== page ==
A unique mission: Beijing man tests radiation in the community

March 8th, 2009 - 12:27 pm ICT by IANS  

Beijing, March 8 (Xinhua) Holding a black electronic gadget, Cheng Jing, a 38-year-old man who lives here carefully reads the figures on its screen and jots them down in a notebook. Cheng is a voluntary “radiation examiner” in the community.
Cheng began his free-of-charge initiative to measure radiation of home appliances and power transmission facilities some two months ago.

For the past two years, many residents in Baiziwan have been worrying about electromagnetic radiation released by high-voltage wires in the area.

A mobile-phone transmission tower, which was erected close to the residential block, further deepened their concerns about radiation.

In Beijing, as in many other Chinese cities, residents have set up their own online forums to discuss threats from radiation as well as to find a way out. The Baiziwan Forum was flooded with queries about threats from radiation.

Some people suggested that they should hire professional agencies to help test the electromagnetic radiation in their apartments. Such a test by a professional agency normally costs around 1,500 yuan ($219) per visit, and the results come out in three working days.

Cheng, who majored in electronic engineering in college and now works with a telecommunication company, has studied the impacts of radiation on humans for few years.

He found that a portable testing device was a good and low-cost way to measure radiation in private houses. One could easily buy a portable radiation-testing device from Taobao.com, a leading e-shopping website in the country.

“These devices are authentic and quality ones, with official certification,” he said.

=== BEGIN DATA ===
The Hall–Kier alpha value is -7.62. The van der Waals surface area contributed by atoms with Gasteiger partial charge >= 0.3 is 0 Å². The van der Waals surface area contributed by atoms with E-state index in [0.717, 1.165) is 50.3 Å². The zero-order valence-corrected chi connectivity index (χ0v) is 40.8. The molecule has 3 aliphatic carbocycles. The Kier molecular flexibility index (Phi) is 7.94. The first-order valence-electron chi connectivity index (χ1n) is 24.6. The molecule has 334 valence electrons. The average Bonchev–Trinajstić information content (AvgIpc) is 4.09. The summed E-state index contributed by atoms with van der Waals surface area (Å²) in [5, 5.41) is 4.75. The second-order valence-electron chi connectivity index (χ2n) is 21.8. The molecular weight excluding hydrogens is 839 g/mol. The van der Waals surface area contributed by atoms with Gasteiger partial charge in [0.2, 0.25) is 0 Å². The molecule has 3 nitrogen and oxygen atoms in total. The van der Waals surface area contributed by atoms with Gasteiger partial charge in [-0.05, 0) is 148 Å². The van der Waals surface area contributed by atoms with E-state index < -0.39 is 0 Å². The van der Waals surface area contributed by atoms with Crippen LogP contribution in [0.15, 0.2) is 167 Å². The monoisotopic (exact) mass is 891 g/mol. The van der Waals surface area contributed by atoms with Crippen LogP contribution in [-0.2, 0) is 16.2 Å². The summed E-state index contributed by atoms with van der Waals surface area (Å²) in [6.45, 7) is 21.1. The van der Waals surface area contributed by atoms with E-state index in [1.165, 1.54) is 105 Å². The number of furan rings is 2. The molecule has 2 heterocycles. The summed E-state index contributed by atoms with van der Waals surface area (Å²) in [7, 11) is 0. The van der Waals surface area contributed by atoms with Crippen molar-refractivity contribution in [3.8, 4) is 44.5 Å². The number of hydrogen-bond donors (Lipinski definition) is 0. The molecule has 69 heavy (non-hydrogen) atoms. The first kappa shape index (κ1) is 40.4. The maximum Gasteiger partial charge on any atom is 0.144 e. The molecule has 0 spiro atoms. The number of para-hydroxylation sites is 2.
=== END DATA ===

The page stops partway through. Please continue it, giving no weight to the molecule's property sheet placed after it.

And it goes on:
So far, the man has tested electromagnetic radiation for nearly 30 families in Baiziwan and in the neighbouring areas. The results have all turned out to be safe.

Recently, Cheng posted the detailed results of some of his tests, on the high-voltage electric transmission towers and the mobile-phone relay stations.

He assured his neighbours that the electromagnetic radiation in their community is within the safe range.

“I just want to clear my neighbours’ doubts and worries,” Chen said.

What Cheng has done has indicated a rising demand for electromagnetic radiation testing among the Beijing residents.

Some people have doubted if his test results are reliable and accurate.

“People who want to get an accurate and authoritative result should better go to the professional institutions,” said Song Guangsheng, director of the National Indoor Environment Test Centre.

Results of radiation tested by individuals cannot be used as evidence in court. In most cases they are not accurate enough, Song said.

Although home appliance manufacturers and power-supply companies claimed that their products are safe, more and more Chinese have expressed their concerns worries about threats from radiation.

Related Stories

Tags: , , , , , , , , , , , , , , , , , , ,

Posted in Sci-Tech |